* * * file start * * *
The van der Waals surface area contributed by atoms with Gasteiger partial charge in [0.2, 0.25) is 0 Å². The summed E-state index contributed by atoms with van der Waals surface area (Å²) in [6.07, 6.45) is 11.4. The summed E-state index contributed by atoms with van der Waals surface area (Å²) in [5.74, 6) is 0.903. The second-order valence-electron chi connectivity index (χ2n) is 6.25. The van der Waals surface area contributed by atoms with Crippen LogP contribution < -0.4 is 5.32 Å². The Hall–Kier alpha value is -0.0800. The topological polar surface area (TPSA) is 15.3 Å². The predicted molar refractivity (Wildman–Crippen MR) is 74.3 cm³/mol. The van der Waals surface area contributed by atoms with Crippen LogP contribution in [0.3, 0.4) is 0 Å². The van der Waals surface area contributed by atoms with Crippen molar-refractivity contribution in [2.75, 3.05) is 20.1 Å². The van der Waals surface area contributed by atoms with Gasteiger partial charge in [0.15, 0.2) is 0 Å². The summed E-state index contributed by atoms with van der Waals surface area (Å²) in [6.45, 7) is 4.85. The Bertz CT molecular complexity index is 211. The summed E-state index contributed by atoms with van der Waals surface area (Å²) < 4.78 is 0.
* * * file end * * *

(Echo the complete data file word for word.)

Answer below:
The van der Waals surface area contributed by atoms with Gasteiger partial charge in [0.2, 0.25) is 0 Å². The summed E-state index contributed by atoms with van der Waals surface area (Å²) in [6.07, 6.45) is 11.4. The summed E-state index contributed by atoms with van der Waals surface area (Å²) in [5.74, 6) is 0.903. The second-order valence-electron chi connectivity index (χ2n) is 6.25. The van der Waals surface area contributed by atoms with Crippen LogP contribution < -0.4 is 5.32 Å². The Hall–Kier alpha value is -0.0800. The topological polar surface area (TPSA) is 15.3 Å². The predicted molar refractivity (Wildman–Crippen MR) is 74.3 cm³/mol. The van der Waals surface area contributed by atoms with Crippen LogP contribution in [0.3, 0.4) is 0 Å². The van der Waals surface area contributed by atoms with Crippen molar-refractivity contribution in [2.75, 3.05) is 20.1 Å². The van der Waals surface area contributed by atoms with Gasteiger partial charge in [0.15, 0.2) is 0 Å². The summed E-state index contributed by atoms with van der Waals surface area (Å²) in [6.45, 7) is 4.85. The Bertz CT molecular complexity index is 211. The summed E-state index contributed by atoms with van der Waals surface area (Å²) < 4.78 is 0.